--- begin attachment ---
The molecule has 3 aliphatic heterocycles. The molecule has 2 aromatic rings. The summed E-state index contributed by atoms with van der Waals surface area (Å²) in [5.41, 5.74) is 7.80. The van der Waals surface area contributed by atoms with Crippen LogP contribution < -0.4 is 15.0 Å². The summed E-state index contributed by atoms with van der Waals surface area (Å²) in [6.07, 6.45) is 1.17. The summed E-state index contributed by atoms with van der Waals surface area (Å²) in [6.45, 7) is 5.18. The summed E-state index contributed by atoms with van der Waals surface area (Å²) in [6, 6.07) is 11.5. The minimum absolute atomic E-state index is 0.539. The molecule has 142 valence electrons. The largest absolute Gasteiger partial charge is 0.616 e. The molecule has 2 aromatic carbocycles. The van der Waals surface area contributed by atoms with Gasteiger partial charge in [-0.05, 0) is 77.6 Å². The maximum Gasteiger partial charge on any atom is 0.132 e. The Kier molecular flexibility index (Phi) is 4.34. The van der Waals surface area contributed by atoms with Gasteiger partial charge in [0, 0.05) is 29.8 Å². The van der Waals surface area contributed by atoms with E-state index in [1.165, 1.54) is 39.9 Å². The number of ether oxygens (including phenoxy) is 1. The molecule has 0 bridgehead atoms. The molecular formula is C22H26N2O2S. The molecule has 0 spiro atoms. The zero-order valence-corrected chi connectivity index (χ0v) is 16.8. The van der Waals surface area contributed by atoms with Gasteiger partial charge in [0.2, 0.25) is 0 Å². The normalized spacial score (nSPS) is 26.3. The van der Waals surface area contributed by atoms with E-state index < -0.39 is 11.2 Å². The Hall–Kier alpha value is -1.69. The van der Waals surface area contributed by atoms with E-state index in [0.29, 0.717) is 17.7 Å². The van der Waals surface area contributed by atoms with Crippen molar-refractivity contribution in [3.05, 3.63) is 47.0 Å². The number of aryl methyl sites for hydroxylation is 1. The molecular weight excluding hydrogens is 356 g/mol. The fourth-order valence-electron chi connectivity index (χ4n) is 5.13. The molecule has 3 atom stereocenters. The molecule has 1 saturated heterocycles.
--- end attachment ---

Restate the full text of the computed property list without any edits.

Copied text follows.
The molecule has 3 aliphatic heterocycles. The molecule has 2 aromatic rings. The summed E-state index contributed by atoms with van der Waals surface area (Å²) in [5.41, 5.74) is 7.80. The van der Waals surface area contributed by atoms with Crippen LogP contribution < -0.4 is 15.0 Å². The summed E-state index contributed by atoms with van der Waals surface area (Å²) in [6.07, 6.45) is 1.17. The summed E-state index contributed by atoms with van der Waals surface area (Å²) in [6.45, 7) is 5.18. The summed E-state index contributed by atoms with van der Waals surface area (Å²) in [6, 6.07) is 11.5. The minimum absolute atomic E-state index is 0.539. The molecule has 142 valence electrons. The largest absolute Gasteiger partial charge is 0.616 e. The molecule has 2 aromatic carbocycles. The van der Waals surface area contributed by atoms with Gasteiger partial charge in [-0.05, 0) is 77.6 Å². The maximum Gasteiger partial charge on any atom is 0.132 e. The Kier molecular flexibility index (Phi) is 4.34. The van der Waals surface area contributed by atoms with Gasteiger partial charge in [0, 0.05) is 29.8 Å². The van der Waals surface area contributed by atoms with E-state index in [1.165, 1.54) is 39.9 Å². The number of ether oxygens (including phenoxy) is 1. The molecule has 0 bridgehead atoms. The molecular formula is C22H26N2O2S. The molecule has 0 spiro atoms. The zero-order valence-corrected chi connectivity index (χ0v) is 16.8. The van der Waals surface area contributed by atoms with Gasteiger partial charge in [0.2, 0.25) is 0 Å². The normalized spacial score (nSPS) is 26.3. The van der Waals surface area contributed by atoms with E-state index < -0.39 is 11.2 Å². The Hall–Kier alpha value is -1.69. The van der Waals surface area contributed by atoms with E-state index in [0.29, 0.717) is 17.7 Å². The van der Waals surface area contributed by atoms with Crippen molar-refractivity contribution in [3.05, 3.63) is 47.0 Å². The number of aryl methyl sites for hydroxylation is 1. The molecular weight excluding hydrogens is 356 g/mol. The fourth-order valence-electron chi connectivity index (χ4n) is 5.13. The molecule has 3 atom stereocenters. The molecule has 1 saturated heterocycles.